One look at the stock quotes on your computer screen reveals a not so subtle theme: Red all over the place.
The generally accepted definition of a bear market is a 20 percent decline over at least a two-month period. And by that measure, the U.S. stock market is within striking distance.
Exchange-traded funds (ETFs) tracking the Dow Jones Industrial Average (DIA) and the S&P 500 (SPY) are in the vicinity of bear market territory. So far this year, DIA has declined by 15.3 percent and SPY is off by 14.3 percent.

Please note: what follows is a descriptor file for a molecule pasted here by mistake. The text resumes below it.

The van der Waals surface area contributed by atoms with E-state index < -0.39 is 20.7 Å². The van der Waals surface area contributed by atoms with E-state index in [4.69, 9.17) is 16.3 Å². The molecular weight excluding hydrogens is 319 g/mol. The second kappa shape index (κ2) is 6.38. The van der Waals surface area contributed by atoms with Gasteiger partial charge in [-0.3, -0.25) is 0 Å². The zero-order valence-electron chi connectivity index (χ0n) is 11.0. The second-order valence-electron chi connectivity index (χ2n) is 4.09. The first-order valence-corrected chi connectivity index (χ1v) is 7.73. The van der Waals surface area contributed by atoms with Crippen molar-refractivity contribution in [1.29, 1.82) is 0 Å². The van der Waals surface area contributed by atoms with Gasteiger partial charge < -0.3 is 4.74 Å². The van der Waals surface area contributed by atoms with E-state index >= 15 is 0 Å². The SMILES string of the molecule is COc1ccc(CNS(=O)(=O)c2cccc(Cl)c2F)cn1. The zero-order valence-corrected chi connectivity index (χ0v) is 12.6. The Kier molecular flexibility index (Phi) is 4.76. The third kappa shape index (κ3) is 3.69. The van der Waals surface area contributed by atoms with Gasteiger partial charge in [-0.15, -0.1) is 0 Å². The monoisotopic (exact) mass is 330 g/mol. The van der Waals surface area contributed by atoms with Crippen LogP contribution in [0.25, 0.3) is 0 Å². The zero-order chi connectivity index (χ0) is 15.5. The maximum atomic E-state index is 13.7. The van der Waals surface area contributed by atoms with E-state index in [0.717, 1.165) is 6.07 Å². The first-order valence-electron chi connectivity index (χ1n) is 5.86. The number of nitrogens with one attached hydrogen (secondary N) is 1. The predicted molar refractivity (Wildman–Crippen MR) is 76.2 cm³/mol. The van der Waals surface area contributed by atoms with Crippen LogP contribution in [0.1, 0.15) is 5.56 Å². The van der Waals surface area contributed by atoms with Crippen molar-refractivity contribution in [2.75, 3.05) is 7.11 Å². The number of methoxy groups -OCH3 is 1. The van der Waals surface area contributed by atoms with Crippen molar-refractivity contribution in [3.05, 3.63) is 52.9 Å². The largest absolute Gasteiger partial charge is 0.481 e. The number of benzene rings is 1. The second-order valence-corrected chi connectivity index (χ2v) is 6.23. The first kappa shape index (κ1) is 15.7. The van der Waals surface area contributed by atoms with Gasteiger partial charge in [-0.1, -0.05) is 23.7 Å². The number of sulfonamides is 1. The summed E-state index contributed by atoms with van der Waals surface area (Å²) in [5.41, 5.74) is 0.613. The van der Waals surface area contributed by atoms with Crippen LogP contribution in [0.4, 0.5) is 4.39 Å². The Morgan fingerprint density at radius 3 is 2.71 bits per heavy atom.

The decline in stocks hasn’t been bad news for everyone.
Spiraling stocks have fueled the performance of bear-market ETFs, which are designed to increase in value when the securities they track fall. These types of funds are also referred to as “short” or “inverse” funds.
The ProShares Short Dow 30 (DOG) is up 15.8 percent through July 10 and the ProShares Short S&P (SH) has jumped 15 percent since the beginning of the year. (ProShares is affiliated with ProFunds Group, which also offers mutual funds that have similar short strategies.)
RydexShares is another lineup of inverse performing ETFs. The Rydex Inverse 2x Russell 2000 ETF (RRZ) which moves in the opposite direction of small-cap stocks, has climbed 20.8 percent.